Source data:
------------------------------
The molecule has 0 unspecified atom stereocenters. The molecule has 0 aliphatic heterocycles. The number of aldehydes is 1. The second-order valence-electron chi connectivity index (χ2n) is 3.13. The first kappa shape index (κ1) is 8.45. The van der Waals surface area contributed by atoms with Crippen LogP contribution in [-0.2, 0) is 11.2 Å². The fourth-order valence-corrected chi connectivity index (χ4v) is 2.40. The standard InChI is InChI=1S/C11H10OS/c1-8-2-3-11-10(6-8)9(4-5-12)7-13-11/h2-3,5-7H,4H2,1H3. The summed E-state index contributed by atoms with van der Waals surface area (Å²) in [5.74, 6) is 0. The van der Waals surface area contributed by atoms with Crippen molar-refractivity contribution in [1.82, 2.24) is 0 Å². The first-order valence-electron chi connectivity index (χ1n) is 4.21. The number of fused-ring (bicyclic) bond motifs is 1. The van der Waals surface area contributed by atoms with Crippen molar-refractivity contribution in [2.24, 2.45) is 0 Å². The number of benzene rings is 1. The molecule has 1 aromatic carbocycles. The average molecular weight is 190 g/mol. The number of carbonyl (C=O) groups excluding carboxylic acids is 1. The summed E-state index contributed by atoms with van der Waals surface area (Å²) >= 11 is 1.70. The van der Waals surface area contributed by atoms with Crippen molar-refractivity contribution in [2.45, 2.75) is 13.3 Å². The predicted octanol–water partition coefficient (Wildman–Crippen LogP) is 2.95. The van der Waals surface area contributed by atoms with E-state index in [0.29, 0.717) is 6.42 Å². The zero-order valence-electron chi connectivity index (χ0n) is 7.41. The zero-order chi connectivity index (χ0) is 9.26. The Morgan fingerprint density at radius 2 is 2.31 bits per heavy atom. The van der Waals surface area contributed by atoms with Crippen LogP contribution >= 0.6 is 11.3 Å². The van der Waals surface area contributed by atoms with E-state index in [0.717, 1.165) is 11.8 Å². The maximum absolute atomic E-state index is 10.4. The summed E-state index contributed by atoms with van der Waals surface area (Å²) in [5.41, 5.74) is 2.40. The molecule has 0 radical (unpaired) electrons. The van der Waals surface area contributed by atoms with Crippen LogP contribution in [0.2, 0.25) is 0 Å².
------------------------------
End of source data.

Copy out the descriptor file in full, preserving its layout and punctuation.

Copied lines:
The molecule has 0 unspecified atom stereocenters. The molecule has 0 aliphatic heterocycles. The number of aldehydes is 1. The second-order valence-electron chi connectivity index (χ2n) is 3.13. The first kappa shape index (κ1) is 8.45. The van der Waals surface area contributed by atoms with Crippen LogP contribution in [-0.2, 0) is 11.2 Å². The fourth-order valence-corrected chi connectivity index (χ4v) is 2.40. The standard InChI is InChI=1S/C11H10OS/c1-8-2-3-11-10(6-8)9(4-5-12)7-13-11/h2-3,5-7H,4H2,1H3. The summed E-state index contributed by atoms with van der Waals surface area (Å²) in [5.74, 6) is 0. The van der Waals surface area contributed by atoms with Crippen molar-refractivity contribution in [1.82, 2.24) is 0 Å². The first-order valence-electron chi connectivity index (χ1n) is 4.21. The number of fused-ring (bicyclic) bond motifs is 1. The van der Waals surface area contributed by atoms with Crippen molar-refractivity contribution in [2.24, 2.45) is 0 Å². The number of benzene rings is 1. The molecule has 1 aromatic carbocycles. The average molecular weight is 190 g/mol. The number of carbonyl (C=O) groups excluding carboxylic acids is 1. The summed E-state index contributed by atoms with van der Waals surface area (Å²) >= 11 is 1.70. The van der Waals surface area contributed by atoms with Crippen molar-refractivity contribution in [2.45, 2.75) is 13.3 Å². The predicted octanol–water partition coefficient (Wildman–Crippen LogP) is 2.95. The van der Waals surface area contributed by atoms with E-state index in [0.29, 0.717) is 6.42 Å². The zero-order valence-electron chi connectivity index (χ0n) is 7.41. The zero-order chi connectivity index (χ0) is 9.26. The Morgan fingerprint density at radius 2 is 2.31 bits per heavy atom. The van der Waals surface area contributed by atoms with Crippen LogP contribution >= 0.6 is 11.3 Å². The van der Waals surface area contributed by atoms with E-state index in [0.717, 1.165) is 11.8 Å². The maximum absolute atomic E-state index is 10.4. The summed E-state index contributed by atoms with van der Waals surface area (Å²) in [5.41, 5.74) is 2.40. The molecule has 0 radical (unpaired) electrons. The van der Waals surface area contributed by atoms with Crippen LogP contribution in [0.2, 0.25) is 0 Å².